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The provision of mobility and independence education to children with visual impairment in mainstream schools

Pavey, Susan Ann (2011)
Ph.D. thesis, University of Birmingham.

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Abstract

This two-phase study investigates the provision of mobility and independence (M&I) education for children with visual impairment in mainstream schools in the United Kingdom (UK). Phase I collected data (through questionnaires and interviews) from professionals involved in M&I education in order to obtain a UK-wide picture of provision and service delivery. The analysis particularly noted that many different professionals and agencies were found to be involved in M&I education and the scope and organisation of services differed across the country. It is argued that this complexity resulted in an inconsistent and patchy level of provision across the UK. Given the range of professionals involved in M&I education, Phase II explored whether distinct ideologies were observable when different professionals described their practice. Techniques of discourse analysis were applied to transcripts from interviews with six participants from a range of professional backgrounds. Findings include evidence of administrative, charitable/philanthropic, rights, professional and educational discourses, as well as discourses linked to the social and individualistic models of disability, and diverse categorisation of children. The key finding that different professionals have different ways of talking about what they do has implications for the type and nature of services that children receive.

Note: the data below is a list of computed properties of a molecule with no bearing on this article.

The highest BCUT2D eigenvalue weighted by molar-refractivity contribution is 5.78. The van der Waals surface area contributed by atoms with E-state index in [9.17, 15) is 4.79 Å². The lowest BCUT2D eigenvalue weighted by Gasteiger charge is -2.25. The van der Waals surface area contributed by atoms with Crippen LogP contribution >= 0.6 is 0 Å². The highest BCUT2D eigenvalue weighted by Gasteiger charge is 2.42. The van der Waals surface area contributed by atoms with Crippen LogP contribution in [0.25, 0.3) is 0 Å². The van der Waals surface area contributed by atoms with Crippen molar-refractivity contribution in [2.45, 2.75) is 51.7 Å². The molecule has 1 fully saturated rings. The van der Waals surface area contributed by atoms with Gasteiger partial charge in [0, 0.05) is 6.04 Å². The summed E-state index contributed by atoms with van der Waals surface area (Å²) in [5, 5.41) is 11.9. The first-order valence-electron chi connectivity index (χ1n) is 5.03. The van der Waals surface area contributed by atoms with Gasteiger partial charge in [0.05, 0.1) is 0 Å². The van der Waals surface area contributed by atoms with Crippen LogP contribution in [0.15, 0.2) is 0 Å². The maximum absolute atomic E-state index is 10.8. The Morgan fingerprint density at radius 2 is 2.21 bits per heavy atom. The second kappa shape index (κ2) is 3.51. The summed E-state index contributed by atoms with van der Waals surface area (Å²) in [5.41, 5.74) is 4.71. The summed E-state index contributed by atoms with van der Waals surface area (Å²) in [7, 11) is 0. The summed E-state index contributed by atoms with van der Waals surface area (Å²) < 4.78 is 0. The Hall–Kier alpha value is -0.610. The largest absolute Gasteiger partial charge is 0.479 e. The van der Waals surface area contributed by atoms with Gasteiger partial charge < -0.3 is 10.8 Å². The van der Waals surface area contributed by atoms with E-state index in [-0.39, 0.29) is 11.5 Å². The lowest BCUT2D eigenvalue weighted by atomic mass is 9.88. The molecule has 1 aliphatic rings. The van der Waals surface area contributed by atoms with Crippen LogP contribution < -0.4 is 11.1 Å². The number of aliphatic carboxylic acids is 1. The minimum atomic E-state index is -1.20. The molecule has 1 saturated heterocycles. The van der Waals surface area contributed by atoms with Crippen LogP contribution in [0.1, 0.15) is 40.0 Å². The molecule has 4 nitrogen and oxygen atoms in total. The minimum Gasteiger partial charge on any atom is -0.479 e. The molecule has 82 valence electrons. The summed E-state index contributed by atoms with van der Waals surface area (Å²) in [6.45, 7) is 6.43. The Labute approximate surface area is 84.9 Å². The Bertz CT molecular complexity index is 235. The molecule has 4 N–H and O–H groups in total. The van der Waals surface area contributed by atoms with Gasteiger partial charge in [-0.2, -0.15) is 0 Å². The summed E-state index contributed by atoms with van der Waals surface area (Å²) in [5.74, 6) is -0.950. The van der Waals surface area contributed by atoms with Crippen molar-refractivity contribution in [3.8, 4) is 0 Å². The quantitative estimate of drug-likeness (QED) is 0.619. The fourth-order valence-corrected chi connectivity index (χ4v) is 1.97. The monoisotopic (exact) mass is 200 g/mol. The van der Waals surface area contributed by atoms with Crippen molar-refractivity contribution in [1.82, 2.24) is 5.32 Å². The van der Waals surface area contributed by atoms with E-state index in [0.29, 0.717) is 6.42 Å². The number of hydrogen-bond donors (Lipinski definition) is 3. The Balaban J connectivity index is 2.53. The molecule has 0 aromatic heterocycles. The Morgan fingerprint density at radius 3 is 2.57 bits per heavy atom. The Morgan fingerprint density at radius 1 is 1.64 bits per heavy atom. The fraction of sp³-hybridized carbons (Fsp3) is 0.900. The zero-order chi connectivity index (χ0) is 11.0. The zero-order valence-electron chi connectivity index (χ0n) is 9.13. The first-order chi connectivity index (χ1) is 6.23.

Type of Work:Ph.D. thesis.
Supervisor(s):Douglas, Graeme (Dr)
School/Faculty:Colleges (2008 onwards) > College of Social Sciences
Department:School of Education
Subjects:L Education (General)
LB Theory and practice of education
Institution:University of Birmingham
ID Code:3021
This unpublished thesis/dissertation is copyright of the author and/or third parties. The intellectual property rights of the author or third parties in respect of this work are as defined by The Copyright Designs and Patents Act 1988 or as modified by any successor legislation. Any use made of information contained in this thesis/dissertation must be in accordance with that legislation and must be properly acknowledged. Further distribution or reproduction in any format is prohibited without the permission of the copyright holder.
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